Aaron Roth Receives NSF CAREER Award
Aaron Roth, Raj and Neera Singh Assistant Professor in the Department of Computer and Information Science, is the recipient of an NSF CAREER award for his proposal, "The Algorithmic Foundations of Data Privacy." The CAREER award is the NSF's most prestigious award in support of junior faculty who exemplify the role of teacher-scholars through outstanding research, excellent education and the integration of education and research within the context of the mission of their organizations.
Roth studies algorithm design in settings in which either the data belongs to other self-interested parties, or the computation is to be performed by other self-interested parties. This requires studying the algorithmic foundations of data privacy and game theory. In particular, he is interested in what kinds of computations can be performed while satisfying strong information-theoretic privacy constraints, and in how selfish agents can be incentivized by these strong privacy protections to allow their data to be used.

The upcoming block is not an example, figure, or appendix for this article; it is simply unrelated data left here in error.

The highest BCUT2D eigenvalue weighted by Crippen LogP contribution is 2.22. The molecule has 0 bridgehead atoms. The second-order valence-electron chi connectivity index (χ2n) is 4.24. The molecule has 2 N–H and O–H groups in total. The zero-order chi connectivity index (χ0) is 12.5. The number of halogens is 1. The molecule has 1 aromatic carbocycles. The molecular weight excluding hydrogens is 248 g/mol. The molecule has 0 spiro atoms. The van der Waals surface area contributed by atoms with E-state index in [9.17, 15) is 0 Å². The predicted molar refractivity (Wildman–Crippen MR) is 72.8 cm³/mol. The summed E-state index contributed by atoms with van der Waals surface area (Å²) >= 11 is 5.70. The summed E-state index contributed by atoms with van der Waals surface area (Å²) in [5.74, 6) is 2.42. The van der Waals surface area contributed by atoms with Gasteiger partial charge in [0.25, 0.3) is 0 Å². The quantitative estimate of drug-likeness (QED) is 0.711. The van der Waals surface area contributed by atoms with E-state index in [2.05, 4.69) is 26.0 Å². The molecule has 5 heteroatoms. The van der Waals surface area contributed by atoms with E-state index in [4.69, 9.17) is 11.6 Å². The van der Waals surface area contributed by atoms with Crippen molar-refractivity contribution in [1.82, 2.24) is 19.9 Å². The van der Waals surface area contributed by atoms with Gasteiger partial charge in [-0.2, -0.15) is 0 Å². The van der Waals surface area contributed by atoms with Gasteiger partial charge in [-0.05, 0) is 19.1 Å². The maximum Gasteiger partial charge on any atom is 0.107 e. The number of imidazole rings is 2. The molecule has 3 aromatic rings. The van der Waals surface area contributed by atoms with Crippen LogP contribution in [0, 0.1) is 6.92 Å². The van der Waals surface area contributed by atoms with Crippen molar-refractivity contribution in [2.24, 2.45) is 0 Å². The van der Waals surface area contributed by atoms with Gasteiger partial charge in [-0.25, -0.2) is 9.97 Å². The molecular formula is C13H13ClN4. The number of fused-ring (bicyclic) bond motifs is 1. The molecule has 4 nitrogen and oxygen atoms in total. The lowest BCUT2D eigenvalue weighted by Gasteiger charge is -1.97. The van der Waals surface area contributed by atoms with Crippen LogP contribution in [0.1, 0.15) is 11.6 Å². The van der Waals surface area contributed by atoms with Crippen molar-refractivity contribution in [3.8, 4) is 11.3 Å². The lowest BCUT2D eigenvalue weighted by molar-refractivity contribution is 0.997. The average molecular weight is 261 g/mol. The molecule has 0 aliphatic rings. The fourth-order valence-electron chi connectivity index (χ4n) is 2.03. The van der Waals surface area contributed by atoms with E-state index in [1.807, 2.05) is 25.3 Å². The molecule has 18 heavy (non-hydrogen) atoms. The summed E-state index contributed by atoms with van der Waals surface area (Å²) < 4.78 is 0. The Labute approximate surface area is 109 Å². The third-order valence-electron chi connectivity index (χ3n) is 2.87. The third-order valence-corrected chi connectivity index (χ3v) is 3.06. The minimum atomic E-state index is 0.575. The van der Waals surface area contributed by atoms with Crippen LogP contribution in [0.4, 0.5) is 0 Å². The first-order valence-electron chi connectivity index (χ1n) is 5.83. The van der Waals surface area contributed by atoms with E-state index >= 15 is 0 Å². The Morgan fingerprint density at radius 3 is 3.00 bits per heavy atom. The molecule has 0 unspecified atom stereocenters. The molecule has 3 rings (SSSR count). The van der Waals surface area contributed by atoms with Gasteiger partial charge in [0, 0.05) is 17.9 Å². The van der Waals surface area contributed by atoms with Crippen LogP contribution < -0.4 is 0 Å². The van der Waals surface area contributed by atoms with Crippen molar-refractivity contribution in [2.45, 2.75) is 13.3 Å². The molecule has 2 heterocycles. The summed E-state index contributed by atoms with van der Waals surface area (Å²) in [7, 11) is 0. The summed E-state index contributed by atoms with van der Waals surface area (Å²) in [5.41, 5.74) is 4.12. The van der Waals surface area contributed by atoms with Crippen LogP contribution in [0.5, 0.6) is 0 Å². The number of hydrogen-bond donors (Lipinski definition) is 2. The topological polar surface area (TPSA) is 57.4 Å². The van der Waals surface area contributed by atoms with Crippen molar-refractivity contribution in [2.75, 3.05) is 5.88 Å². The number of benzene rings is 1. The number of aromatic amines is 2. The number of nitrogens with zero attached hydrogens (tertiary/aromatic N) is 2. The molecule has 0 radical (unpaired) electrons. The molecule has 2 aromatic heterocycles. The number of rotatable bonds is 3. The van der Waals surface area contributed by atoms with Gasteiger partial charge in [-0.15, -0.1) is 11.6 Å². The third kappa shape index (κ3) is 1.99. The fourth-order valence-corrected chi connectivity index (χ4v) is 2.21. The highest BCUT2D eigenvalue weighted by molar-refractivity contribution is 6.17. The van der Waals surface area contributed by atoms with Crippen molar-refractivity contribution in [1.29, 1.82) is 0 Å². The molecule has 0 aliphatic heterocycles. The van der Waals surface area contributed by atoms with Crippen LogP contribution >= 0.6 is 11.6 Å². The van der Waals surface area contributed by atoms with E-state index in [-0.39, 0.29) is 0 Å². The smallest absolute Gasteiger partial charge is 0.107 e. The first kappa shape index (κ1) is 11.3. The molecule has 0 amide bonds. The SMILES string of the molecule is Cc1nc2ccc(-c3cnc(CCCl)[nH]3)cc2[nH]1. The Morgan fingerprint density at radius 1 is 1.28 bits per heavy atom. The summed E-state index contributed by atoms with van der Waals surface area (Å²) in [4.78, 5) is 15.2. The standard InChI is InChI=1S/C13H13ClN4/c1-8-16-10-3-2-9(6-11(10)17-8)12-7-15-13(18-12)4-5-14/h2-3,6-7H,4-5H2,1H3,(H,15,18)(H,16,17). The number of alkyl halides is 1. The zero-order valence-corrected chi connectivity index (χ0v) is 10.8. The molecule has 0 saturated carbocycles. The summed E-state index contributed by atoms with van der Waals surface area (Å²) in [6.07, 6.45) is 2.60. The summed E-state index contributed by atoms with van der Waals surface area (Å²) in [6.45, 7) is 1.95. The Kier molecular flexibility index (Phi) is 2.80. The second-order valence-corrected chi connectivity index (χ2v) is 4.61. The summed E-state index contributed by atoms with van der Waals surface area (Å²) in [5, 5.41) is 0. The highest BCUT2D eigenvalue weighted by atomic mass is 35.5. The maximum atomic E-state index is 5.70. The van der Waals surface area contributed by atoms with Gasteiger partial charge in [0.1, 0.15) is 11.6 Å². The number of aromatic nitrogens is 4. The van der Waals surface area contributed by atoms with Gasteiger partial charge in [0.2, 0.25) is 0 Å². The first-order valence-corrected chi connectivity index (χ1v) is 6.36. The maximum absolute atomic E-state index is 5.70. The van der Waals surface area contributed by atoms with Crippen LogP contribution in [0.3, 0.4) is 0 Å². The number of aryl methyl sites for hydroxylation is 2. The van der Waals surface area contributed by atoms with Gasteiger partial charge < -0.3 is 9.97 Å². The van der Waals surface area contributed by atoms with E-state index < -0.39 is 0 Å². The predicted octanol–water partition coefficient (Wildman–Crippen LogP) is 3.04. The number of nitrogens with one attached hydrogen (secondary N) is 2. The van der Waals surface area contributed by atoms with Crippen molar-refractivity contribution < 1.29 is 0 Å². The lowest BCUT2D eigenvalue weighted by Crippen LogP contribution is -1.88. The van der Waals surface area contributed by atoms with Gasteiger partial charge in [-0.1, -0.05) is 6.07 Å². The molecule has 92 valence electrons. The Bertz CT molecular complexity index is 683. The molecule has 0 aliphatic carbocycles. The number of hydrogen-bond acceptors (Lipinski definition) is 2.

The research in this CAREER project centers around advancing the state of the art in privacy preserving data analysis. It specifically has several themes: exploiting structure in the private data being analyzed, as well as the classes of queries used in the analysis to give computationally efficient algorithms for private data analysis; deepening the connections between private data analysis and machine learning theory; relaxing the adversarial collusion model implicit in most work on the foundations of data privacy; and applying the tools of differential privacy to usefully exploit and analyze noise in other algorithmic settings.
To read more about Roth and his research, please visit his faculty profile.